From a Shepherd Boy to an Intellectual, a recently published memoir by Kancha Ilaiah Shepherd, describes the author’s path to becoming a social scientist and activist amid India’s caste-ridden society. Shepherd was born into a Shudra family in the village of Papaiahpet, in what is now Telangana and was earlier part of the princely state of Hyderabad. He and his brother were the first in the family to gain literacy and a formal education, and to move away from their traditional occupation of shepherding. Shepherd went on to publish numerous deep and damning examinations of caste, including Why I Am Not a Hindu and Buffalo Nationalism, that have led to threats and attacks against him throughout his career. (Read Shepherd’s writing for The Caravan here.) In this passage, he describes his, and his family’s, first encounter with the Indian school system.
Suddenly, one morning, Rajalingam came to my house when my mother was sprinkling buffalo and cow dung water. He had worn trousers and a bush shirt, with rubber slippers on his feet. What attracted me most were his clean white feet. His longish face with curly black hair made me think that he was an unusual man from an unknown world. He was entirely different from the men I had seen so far. What he wore itself was fancy dress in my village. With his red, long and roundish face and jet-black hair, very well combed, he looked like a different animal in the village. As he came home, my mother hurriedly left her work and put out a cot and spread a bed sheet on it, while he was just standing in a corner politely.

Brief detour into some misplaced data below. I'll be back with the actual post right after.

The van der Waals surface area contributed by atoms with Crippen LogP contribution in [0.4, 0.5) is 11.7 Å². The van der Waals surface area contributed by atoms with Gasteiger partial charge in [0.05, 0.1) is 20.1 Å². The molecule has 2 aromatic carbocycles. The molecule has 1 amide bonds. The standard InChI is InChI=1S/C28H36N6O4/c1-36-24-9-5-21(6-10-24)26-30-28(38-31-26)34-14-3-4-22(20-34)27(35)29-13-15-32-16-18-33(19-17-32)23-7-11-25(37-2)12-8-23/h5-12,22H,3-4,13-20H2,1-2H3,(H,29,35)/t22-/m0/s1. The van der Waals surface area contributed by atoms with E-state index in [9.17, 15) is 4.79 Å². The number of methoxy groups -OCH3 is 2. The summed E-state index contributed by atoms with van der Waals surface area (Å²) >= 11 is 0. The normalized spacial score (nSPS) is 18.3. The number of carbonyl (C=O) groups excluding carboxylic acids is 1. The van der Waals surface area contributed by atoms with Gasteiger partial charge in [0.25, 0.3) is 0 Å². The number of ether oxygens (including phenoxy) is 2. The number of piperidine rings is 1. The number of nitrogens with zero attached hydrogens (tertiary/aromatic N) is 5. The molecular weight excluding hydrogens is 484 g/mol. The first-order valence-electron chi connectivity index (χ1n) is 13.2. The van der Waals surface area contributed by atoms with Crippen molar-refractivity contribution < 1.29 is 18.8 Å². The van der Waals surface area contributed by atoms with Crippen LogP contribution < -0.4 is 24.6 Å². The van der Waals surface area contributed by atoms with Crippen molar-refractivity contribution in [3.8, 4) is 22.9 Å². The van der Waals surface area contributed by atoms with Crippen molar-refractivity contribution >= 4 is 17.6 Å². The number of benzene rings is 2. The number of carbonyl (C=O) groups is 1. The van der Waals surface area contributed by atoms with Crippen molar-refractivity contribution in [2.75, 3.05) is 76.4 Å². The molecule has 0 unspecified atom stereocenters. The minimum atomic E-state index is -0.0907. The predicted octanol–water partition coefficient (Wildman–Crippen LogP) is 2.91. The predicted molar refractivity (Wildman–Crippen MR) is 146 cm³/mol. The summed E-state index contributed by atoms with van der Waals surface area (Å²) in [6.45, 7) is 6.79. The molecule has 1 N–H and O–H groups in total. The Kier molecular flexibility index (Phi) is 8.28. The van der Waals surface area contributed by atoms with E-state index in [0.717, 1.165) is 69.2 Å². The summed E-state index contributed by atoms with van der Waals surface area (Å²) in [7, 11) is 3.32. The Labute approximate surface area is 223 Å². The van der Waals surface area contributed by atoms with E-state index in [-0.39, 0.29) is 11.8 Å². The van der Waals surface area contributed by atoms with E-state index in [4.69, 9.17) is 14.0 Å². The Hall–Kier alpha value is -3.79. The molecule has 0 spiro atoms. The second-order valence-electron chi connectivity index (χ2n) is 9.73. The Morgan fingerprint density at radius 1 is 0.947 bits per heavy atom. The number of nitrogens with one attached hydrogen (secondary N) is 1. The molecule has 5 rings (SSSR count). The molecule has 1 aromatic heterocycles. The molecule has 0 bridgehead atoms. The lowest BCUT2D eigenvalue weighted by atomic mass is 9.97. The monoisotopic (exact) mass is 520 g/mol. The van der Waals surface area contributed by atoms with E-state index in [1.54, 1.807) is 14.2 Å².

That could have been in May or early June of 1960. My mother requested him to sit. For the first time in her life she heard someone address her politely as Kattamma garu, telling her, “You must send your two sons to the school.” My mother heard him attentively. She was in a red-blue sari and black blouse. I was standing at a far distance, listening to their conversation carefully. My mother first resisted his appeal. She said, “Ayya, education does not go well with my family. My elder son, Mallaiah, died after we sent him to a private master. I do not want these two beggars to die. As my attha [mother-in-law] says, Saraswathi would kill our children if they are sent to school.” He tried to convince her that those are superstitious beliefs. Saraswathi would bless them and give them education, he said, with his own understanding of Saraswathi. My mother would not budge. She said, “Saraswathi teaches the children of Bapanollu and Komatollu, but she becomes a devil when it comes to our children. She will not allow our children to read and write. She will kill them. That is how my elder son died.”
He requested her to think about sending us to school, beginning from that academic year, and left. She gathered some information as to who else was sending their children to school. She found out that Kore Veeraiah, who was an arch rival of hers, had put his elder daughter, Komuramma, in school that very year. She was of my age. My mother took the opinion of one of our nearest relatives, Anna Komuraiah, who knew reading and writing. He, too, advised her to send us to school.